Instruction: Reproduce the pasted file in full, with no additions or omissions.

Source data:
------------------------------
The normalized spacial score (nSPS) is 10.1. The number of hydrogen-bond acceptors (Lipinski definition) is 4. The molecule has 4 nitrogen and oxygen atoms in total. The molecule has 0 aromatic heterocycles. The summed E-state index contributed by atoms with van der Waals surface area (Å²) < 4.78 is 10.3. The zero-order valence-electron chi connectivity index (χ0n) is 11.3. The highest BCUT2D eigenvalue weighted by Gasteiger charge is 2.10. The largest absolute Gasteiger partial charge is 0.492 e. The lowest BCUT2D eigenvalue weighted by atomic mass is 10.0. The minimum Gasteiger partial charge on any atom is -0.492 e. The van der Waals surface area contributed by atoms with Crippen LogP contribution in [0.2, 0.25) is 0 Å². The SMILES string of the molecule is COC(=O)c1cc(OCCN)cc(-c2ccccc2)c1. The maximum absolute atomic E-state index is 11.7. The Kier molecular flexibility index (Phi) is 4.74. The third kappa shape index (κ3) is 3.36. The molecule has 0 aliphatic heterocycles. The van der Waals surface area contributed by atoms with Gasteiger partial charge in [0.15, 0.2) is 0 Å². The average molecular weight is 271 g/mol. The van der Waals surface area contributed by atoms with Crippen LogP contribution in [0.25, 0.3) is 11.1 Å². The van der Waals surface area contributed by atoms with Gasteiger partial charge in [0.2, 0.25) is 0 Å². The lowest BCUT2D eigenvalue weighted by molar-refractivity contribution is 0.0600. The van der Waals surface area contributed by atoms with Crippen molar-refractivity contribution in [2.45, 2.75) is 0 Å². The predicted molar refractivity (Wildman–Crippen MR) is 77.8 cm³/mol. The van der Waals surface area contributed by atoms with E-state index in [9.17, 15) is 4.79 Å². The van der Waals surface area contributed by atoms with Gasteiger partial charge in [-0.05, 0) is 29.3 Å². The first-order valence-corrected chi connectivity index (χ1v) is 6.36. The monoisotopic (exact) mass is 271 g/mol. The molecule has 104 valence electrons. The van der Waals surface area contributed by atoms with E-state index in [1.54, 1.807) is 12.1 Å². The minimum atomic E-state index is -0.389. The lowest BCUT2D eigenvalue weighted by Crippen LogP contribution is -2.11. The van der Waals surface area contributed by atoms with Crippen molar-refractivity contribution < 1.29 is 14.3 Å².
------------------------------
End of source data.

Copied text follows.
The normalized spacial score (nSPS) is 10.1. The number of hydrogen-bond acceptors (Lipinski definition) is 4. The molecule has 4 nitrogen and oxygen atoms in total. The molecule has 0 aromatic heterocycles. The summed E-state index contributed by atoms with van der Waals surface area (Å²) < 4.78 is 10.3. The zero-order valence-electron chi connectivity index (χ0n) is 11.3. The highest BCUT2D eigenvalue weighted by Gasteiger charge is 2.10. The largest absolute Gasteiger partial charge is 0.492 e. The lowest BCUT2D eigenvalue weighted by atomic mass is 10.0. The minimum Gasteiger partial charge on any atom is -0.492 e. The van der Waals surface area contributed by atoms with Crippen LogP contribution in [0.2, 0.25) is 0 Å². The SMILES string of the molecule is COC(=O)c1cc(OCCN)cc(-c2ccccc2)c1. The maximum absolute atomic E-state index is 11.7. The Kier molecular flexibility index (Phi) is 4.74. The third kappa shape index (κ3) is 3.36. The molecule has 0 aliphatic heterocycles. The van der Waals surface area contributed by atoms with Gasteiger partial charge in [0.15, 0.2) is 0 Å². The average molecular weight is 271 g/mol. The van der Waals surface area contributed by atoms with Crippen LogP contribution in [0.25, 0.3) is 11.1 Å². The van der Waals surface area contributed by atoms with Gasteiger partial charge in [0.2, 0.25) is 0 Å². The lowest BCUT2D eigenvalue weighted by molar-refractivity contribution is 0.0600. The van der Waals surface area contributed by atoms with Crippen molar-refractivity contribution in [2.45, 2.75) is 0 Å². The predicted molar refractivity (Wildman–Crippen MR) is 77.8 cm³/mol. The van der Waals surface area contributed by atoms with E-state index in [9.17, 15) is 4.79 Å². The van der Waals surface area contributed by atoms with Gasteiger partial charge in [-0.05, 0) is 29.3 Å². The first-order valence-corrected chi connectivity index (χ1v) is 6.36. The monoisotopic (exact) mass is 271 g/mol. The molecule has 104 valence electrons. The van der Waals surface area contributed by atoms with E-state index in [1.54, 1.807) is 12.1 Å². The minimum atomic E-state index is -0.389. The lowest BCUT2D eigenvalue weighted by Crippen LogP contribution is -2.11. The van der Waals surface area contributed by atoms with Crippen molar-refractivity contribution < 1.29 is 14.3 Å².